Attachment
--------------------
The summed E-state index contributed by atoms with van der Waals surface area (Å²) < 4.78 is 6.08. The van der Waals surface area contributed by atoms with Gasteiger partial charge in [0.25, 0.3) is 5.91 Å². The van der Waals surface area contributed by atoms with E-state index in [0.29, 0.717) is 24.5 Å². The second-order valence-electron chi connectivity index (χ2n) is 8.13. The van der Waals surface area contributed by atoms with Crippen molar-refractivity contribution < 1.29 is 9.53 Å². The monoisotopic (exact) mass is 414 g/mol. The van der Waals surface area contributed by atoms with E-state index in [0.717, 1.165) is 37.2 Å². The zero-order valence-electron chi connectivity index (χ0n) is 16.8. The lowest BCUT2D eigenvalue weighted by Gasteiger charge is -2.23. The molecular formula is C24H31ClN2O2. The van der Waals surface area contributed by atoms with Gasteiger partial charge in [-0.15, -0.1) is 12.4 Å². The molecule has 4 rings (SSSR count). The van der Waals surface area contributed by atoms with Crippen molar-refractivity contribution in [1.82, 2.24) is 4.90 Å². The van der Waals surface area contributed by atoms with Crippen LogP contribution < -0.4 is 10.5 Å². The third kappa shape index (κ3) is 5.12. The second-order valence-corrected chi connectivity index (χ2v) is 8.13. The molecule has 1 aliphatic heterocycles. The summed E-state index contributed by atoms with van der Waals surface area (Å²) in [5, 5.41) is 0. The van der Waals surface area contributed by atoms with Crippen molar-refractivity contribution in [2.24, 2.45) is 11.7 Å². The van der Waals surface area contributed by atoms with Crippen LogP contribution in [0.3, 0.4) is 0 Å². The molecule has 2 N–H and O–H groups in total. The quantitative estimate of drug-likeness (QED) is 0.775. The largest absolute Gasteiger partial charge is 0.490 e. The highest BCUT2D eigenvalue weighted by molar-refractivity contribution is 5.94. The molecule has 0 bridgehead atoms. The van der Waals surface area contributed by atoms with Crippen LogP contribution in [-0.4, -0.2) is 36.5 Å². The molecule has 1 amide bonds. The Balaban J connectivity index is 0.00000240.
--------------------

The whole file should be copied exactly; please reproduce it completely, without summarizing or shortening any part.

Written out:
The summed E-state index contributed by atoms with van der Waals surface area (Å²) < 4.78 is 6.08. The van der Waals surface area contributed by atoms with Gasteiger partial charge in [0.25, 0.3) is 5.91 Å². The van der Waals surface area contributed by atoms with E-state index in [0.29, 0.717) is 24.5 Å². The second-order valence-electron chi connectivity index (χ2n) is 8.13. The van der Waals surface area contributed by atoms with Crippen molar-refractivity contribution < 1.29 is 9.53 Å². The monoisotopic (exact) mass is 414 g/mol. The van der Waals surface area contributed by atoms with E-state index in [0.717, 1.165) is 37.2 Å². The zero-order valence-electron chi connectivity index (χ0n) is 16.8. The lowest BCUT2D eigenvalue weighted by Gasteiger charge is -2.23. The molecular formula is C24H31ClN2O2. The van der Waals surface area contributed by atoms with Gasteiger partial charge in [-0.15, -0.1) is 12.4 Å². The molecule has 4 rings (SSSR count). The van der Waals surface area contributed by atoms with Crippen molar-refractivity contribution in [1.82, 2.24) is 4.90 Å². The van der Waals surface area contributed by atoms with Crippen LogP contribution < -0.4 is 10.5 Å². The third kappa shape index (κ3) is 5.12. The second-order valence-corrected chi connectivity index (χ2v) is 8.13. The molecule has 1 aliphatic heterocycles. The summed E-state index contributed by atoms with van der Waals surface area (Å²) in [5, 5.41) is 0. The van der Waals surface area contributed by atoms with Crippen molar-refractivity contribution in [2.24, 2.45) is 11.7 Å². The van der Waals surface area contributed by atoms with Crippen LogP contribution in [0.3, 0.4) is 0 Å². The molecule has 2 N–H and O–H groups in total. The quantitative estimate of drug-likeness (QED) is 0.775. The largest absolute Gasteiger partial charge is 0.490 e. The highest BCUT2D eigenvalue weighted by molar-refractivity contribution is 5.94. The molecule has 0 bridgehead atoms. The van der Waals surface area contributed by atoms with Crippen LogP contribution in [-0.4, -0.2) is 36.5 Å². The molecule has 1 amide bonds. The Balaban J connectivity index is 0.00000240.